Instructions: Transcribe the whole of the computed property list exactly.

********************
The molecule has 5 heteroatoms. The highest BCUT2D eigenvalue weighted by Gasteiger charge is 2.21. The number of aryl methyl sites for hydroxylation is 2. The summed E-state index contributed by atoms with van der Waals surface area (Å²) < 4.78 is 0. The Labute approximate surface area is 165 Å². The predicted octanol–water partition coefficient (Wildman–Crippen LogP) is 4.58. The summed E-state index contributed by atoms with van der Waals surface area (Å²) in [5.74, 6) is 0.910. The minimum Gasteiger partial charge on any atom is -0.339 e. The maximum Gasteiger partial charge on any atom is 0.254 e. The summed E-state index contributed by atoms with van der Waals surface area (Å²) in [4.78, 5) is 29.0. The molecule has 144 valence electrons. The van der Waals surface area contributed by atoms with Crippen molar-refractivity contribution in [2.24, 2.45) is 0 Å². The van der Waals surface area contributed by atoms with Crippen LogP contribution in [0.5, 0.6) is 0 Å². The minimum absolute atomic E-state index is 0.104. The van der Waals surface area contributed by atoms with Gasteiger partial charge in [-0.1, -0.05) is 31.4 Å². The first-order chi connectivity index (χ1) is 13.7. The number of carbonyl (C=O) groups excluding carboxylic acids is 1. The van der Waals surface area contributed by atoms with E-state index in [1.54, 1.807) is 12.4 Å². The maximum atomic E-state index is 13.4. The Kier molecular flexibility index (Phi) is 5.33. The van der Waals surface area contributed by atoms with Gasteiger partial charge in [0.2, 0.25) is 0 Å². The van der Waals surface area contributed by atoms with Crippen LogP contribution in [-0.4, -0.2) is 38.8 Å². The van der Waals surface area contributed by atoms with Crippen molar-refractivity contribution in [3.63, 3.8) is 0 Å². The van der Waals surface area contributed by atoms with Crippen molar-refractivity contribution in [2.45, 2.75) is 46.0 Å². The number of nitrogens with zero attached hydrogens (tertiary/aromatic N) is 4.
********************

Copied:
The molecule has 5 heteroatoms. The highest BCUT2D eigenvalue weighted by Gasteiger charge is 2.21. The number of aryl methyl sites for hydroxylation is 2. The summed E-state index contributed by atoms with van der Waals surface area (Å²) < 4.78 is 0. The Labute approximate surface area is 165 Å². The predicted octanol–water partition coefficient (Wildman–Crippen LogP) is 4.58. The summed E-state index contributed by atoms with van der Waals surface area (Å²) in [5.74, 6) is 0.910. The minimum Gasteiger partial charge on any atom is -0.339 e. The maximum Gasteiger partial charge on any atom is 0.254 e. The summed E-state index contributed by atoms with van der Waals surface area (Å²) in [4.78, 5) is 29.0. The molecule has 144 valence electrons. The van der Waals surface area contributed by atoms with Crippen molar-refractivity contribution in [2.24, 2.45) is 0 Å². The van der Waals surface area contributed by atoms with Crippen LogP contribution in [0.5, 0.6) is 0 Å². The minimum absolute atomic E-state index is 0.104. The van der Waals surface area contributed by atoms with Gasteiger partial charge in [-0.1, -0.05) is 31.4 Å². The first-order chi connectivity index (χ1) is 13.7. The number of carbonyl (C=O) groups excluding carboxylic acids is 1. The van der Waals surface area contributed by atoms with E-state index in [1.54, 1.807) is 12.4 Å². The maximum atomic E-state index is 13.4. The Kier molecular flexibility index (Phi) is 5.33. The van der Waals surface area contributed by atoms with Gasteiger partial charge in [0.2, 0.25) is 0 Å². The van der Waals surface area contributed by atoms with Crippen LogP contribution in [-0.4, -0.2) is 38.8 Å². The van der Waals surface area contributed by atoms with Crippen molar-refractivity contribution in [3.63, 3.8) is 0 Å². The van der Waals surface area contributed by atoms with Crippen molar-refractivity contribution in [2.45, 2.75) is 46.0 Å². The number of nitrogens with zero attached hydrogens (tertiary/aromatic N) is 4.